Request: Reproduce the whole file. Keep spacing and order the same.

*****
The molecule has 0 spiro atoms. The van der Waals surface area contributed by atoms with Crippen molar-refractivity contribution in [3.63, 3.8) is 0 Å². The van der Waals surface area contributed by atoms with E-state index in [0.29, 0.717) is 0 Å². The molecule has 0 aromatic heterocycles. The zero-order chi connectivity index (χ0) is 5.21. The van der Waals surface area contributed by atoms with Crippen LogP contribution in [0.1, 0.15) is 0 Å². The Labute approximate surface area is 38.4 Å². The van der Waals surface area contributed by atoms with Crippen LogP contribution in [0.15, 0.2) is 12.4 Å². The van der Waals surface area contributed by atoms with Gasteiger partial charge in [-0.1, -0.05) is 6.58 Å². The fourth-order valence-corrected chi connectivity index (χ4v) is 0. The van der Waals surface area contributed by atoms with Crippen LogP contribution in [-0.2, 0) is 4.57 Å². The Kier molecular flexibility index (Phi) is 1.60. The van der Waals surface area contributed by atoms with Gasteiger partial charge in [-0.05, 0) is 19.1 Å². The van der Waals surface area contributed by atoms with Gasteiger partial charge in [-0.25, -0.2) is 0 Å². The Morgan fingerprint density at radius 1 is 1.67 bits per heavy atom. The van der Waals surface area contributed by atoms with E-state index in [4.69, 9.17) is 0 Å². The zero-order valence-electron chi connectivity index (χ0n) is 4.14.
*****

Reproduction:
The molecule has 0 spiro atoms. The van der Waals surface area contributed by atoms with Crippen molar-refractivity contribution in [3.63, 3.8) is 0 Å². The van der Waals surface area contributed by atoms with E-state index in [0.29, 0.717) is 0 Å². The molecule has 0 aromatic heterocycles. The zero-order chi connectivity index (χ0) is 5.21. The van der Waals surface area contributed by atoms with Crippen LogP contribution in [0.1, 0.15) is 0 Å². The Labute approximate surface area is 38.4 Å². The van der Waals surface area contributed by atoms with Crippen LogP contribution in [0.15, 0.2) is 12.4 Å². The van der Waals surface area contributed by atoms with Gasteiger partial charge in [-0.1, -0.05) is 6.58 Å². The fourth-order valence-corrected chi connectivity index (χ4v) is 0. The van der Waals surface area contributed by atoms with Crippen LogP contribution in [-0.2, 0) is 4.57 Å². The Kier molecular flexibility index (Phi) is 1.60. The van der Waals surface area contributed by atoms with Gasteiger partial charge in [-0.05, 0) is 19.1 Å². The van der Waals surface area contributed by atoms with Gasteiger partial charge in [-0.25, -0.2) is 0 Å². The Morgan fingerprint density at radius 1 is 1.67 bits per heavy atom. The van der Waals surface area contributed by atoms with E-state index in [4.69, 9.17) is 0 Å². The zero-order valence-electron chi connectivity index (χ0n) is 4.14.